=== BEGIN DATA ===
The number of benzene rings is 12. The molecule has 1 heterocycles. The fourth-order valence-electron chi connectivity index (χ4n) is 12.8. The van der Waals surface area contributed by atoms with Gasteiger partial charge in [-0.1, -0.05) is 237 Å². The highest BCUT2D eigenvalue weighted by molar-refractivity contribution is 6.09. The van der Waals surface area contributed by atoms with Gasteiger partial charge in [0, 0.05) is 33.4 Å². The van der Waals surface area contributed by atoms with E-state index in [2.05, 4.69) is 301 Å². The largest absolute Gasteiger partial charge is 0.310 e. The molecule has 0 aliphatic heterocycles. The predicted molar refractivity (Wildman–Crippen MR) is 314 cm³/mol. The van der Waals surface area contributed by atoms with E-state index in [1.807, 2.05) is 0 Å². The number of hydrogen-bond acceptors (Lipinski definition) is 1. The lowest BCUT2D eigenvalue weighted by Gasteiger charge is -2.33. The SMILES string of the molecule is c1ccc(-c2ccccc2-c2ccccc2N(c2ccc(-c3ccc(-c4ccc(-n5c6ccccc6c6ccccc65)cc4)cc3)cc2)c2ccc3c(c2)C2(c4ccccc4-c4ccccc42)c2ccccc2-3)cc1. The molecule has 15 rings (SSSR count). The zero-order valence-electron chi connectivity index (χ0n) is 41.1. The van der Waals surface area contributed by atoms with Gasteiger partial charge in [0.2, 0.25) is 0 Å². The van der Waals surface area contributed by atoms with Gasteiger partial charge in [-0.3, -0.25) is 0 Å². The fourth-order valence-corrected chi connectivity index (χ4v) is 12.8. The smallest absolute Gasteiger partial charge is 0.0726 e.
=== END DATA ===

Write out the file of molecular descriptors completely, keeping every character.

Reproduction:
The number of benzene rings is 12. The molecule has 1 heterocycles. The fourth-order valence-electron chi connectivity index (χ4n) is 12.8. The van der Waals surface area contributed by atoms with Gasteiger partial charge in [-0.1, -0.05) is 237 Å². The highest BCUT2D eigenvalue weighted by molar-refractivity contribution is 6.09. The van der Waals surface area contributed by atoms with Gasteiger partial charge in [0, 0.05) is 33.4 Å². The van der Waals surface area contributed by atoms with E-state index in [2.05, 4.69) is 301 Å². The largest absolute Gasteiger partial charge is 0.310 e. The molecule has 0 aliphatic heterocycles. The predicted molar refractivity (Wildman–Crippen MR) is 314 cm³/mol. The van der Waals surface area contributed by atoms with E-state index in [1.807, 2.05) is 0 Å². The number of hydrogen-bond acceptors (Lipinski definition) is 1. The lowest BCUT2D eigenvalue weighted by Gasteiger charge is -2.33. The SMILES string of the molecule is c1ccc(-c2ccccc2-c2ccccc2N(c2ccc(-c3ccc(-c4ccc(-n5c6ccccc6c6ccccc65)cc4)cc3)cc2)c2ccc3c(c2)C2(c4ccccc4-c4ccccc42)c2ccccc2-3)cc1. The molecule has 15 rings (SSSR count). The zero-order valence-electron chi connectivity index (χ0n) is 41.1. The van der Waals surface area contributed by atoms with Gasteiger partial charge in [0.2, 0.25) is 0 Å². The van der Waals surface area contributed by atoms with Gasteiger partial charge in [-0.3, -0.25) is 0 Å². The fourth-order valence-corrected chi connectivity index (χ4v) is 12.8. The smallest absolute Gasteiger partial charge is 0.0726 e.